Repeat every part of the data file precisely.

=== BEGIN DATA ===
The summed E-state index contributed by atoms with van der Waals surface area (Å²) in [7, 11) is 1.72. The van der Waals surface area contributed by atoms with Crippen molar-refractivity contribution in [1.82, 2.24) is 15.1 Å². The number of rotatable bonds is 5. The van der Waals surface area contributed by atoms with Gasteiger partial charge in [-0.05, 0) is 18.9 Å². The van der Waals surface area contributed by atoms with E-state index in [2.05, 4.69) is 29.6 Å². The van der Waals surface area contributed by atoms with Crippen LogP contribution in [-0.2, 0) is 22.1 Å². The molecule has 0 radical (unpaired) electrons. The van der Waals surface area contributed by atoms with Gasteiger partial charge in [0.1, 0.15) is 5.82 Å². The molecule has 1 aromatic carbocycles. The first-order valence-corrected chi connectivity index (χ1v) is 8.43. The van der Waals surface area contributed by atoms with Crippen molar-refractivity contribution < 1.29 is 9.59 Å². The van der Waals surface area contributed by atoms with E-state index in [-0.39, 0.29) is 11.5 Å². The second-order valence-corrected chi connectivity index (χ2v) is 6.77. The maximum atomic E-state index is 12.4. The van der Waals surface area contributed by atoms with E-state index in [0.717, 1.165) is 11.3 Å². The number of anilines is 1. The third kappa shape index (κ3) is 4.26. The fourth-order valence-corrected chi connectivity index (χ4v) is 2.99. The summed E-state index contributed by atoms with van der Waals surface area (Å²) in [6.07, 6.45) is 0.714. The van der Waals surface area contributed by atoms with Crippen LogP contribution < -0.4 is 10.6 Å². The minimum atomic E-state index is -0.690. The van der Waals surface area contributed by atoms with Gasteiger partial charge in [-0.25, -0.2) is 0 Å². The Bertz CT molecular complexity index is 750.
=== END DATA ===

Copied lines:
The summed E-state index contributed by atoms with van der Waals surface area (Å²) in [7, 11) is 1.72. The van der Waals surface area contributed by atoms with Crippen molar-refractivity contribution in [1.82, 2.24) is 15.1 Å². The number of rotatable bonds is 5. The van der Waals surface area contributed by atoms with Gasteiger partial charge in [-0.05, 0) is 18.9 Å². The van der Waals surface area contributed by atoms with E-state index in [2.05, 4.69) is 29.6 Å². The van der Waals surface area contributed by atoms with Crippen LogP contribution in [-0.2, 0) is 22.1 Å². The molecule has 0 radical (unpaired) electrons. The van der Waals surface area contributed by atoms with Gasteiger partial charge in [0.1, 0.15) is 5.82 Å². The molecule has 1 aromatic carbocycles. The first-order valence-corrected chi connectivity index (χ1v) is 8.43. The van der Waals surface area contributed by atoms with Crippen molar-refractivity contribution < 1.29 is 9.59 Å². The van der Waals surface area contributed by atoms with E-state index in [-0.39, 0.29) is 11.5 Å². The second-order valence-corrected chi connectivity index (χ2v) is 6.77. The maximum atomic E-state index is 12.4. The van der Waals surface area contributed by atoms with E-state index in [0.717, 1.165) is 11.3 Å². The number of anilines is 1. The third kappa shape index (κ3) is 4.26. The fourth-order valence-corrected chi connectivity index (χ4v) is 2.99. The summed E-state index contributed by atoms with van der Waals surface area (Å²) in [6.07, 6.45) is 0.714. The van der Waals surface area contributed by atoms with Crippen LogP contribution < -0.4 is 10.6 Å². The minimum atomic E-state index is -0.690. The van der Waals surface area contributed by atoms with Gasteiger partial charge in [-0.25, -0.2) is 0 Å². The Bertz CT molecular complexity index is 750.